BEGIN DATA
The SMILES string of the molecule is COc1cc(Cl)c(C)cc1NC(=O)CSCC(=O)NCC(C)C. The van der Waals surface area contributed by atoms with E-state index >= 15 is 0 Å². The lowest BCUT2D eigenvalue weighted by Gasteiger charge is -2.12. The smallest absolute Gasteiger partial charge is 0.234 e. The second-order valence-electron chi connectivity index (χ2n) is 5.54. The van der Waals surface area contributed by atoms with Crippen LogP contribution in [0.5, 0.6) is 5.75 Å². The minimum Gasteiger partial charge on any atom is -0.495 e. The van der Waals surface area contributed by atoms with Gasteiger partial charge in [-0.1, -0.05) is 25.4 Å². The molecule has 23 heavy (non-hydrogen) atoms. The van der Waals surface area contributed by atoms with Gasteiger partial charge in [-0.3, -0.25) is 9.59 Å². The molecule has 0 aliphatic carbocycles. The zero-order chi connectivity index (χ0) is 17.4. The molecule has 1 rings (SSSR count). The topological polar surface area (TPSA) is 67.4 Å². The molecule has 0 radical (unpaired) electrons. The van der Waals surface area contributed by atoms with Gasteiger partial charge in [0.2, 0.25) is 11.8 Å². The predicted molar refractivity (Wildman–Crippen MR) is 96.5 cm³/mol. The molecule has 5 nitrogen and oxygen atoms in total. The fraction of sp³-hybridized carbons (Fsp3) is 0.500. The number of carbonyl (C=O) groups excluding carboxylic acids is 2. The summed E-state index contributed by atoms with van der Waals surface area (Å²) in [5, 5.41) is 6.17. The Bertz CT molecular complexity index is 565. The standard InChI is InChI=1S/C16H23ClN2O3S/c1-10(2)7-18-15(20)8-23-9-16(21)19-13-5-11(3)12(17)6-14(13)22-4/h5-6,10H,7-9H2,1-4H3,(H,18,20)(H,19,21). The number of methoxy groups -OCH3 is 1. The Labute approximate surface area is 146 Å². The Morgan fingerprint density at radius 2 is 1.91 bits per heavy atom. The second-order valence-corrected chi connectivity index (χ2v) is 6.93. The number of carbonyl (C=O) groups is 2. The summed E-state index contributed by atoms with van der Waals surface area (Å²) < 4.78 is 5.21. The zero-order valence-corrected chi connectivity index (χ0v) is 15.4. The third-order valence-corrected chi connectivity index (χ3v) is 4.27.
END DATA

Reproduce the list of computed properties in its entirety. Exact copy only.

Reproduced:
The SMILES string of the molecule is COc1cc(Cl)c(C)cc1NC(=O)CSCC(=O)NCC(C)C. The van der Waals surface area contributed by atoms with E-state index >= 15 is 0 Å². The lowest BCUT2D eigenvalue weighted by Gasteiger charge is -2.12. The smallest absolute Gasteiger partial charge is 0.234 e. The second-order valence-electron chi connectivity index (χ2n) is 5.54. The van der Waals surface area contributed by atoms with Crippen LogP contribution in [0.5, 0.6) is 5.75 Å². The minimum Gasteiger partial charge on any atom is -0.495 e. The van der Waals surface area contributed by atoms with Gasteiger partial charge in [-0.1, -0.05) is 25.4 Å². The molecule has 23 heavy (non-hydrogen) atoms. The van der Waals surface area contributed by atoms with Gasteiger partial charge in [-0.3, -0.25) is 9.59 Å². The molecule has 0 aliphatic carbocycles. The zero-order chi connectivity index (χ0) is 17.4. The molecule has 1 rings (SSSR count). The topological polar surface area (TPSA) is 67.4 Å². The molecule has 0 radical (unpaired) electrons. The van der Waals surface area contributed by atoms with Gasteiger partial charge in [0.2, 0.25) is 11.8 Å². The predicted molar refractivity (Wildman–Crippen MR) is 96.5 cm³/mol. The molecule has 5 nitrogen and oxygen atoms in total. The fraction of sp³-hybridized carbons (Fsp3) is 0.500. The number of carbonyl (C=O) groups excluding carboxylic acids is 2. The summed E-state index contributed by atoms with van der Waals surface area (Å²) in [5, 5.41) is 6.17. The Bertz CT molecular complexity index is 565. The standard InChI is InChI=1S/C16H23ClN2O3S/c1-10(2)7-18-15(20)8-23-9-16(21)19-13-5-11(3)12(17)6-14(13)22-4/h5-6,10H,7-9H2,1-4H3,(H,18,20)(H,19,21). The number of methoxy groups -OCH3 is 1. The Labute approximate surface area is 146 Å². The Morgan fingerprint density at radius 2 is 1.91 bits per heavy atom. The second-order valence-corrected chi connectivity index (χ2v) is 6.93. The number of carbonyl (C=O) groups is 2. The summed E-state index contributed by atoms with van der Waals surface area (Å²) < 4.78 is 5.21. The zero-order valence-corrected chi connectivity index (χ0v) is 15.4. The third-order valence-corrected chi connectivity index (χ3v) is 4.27.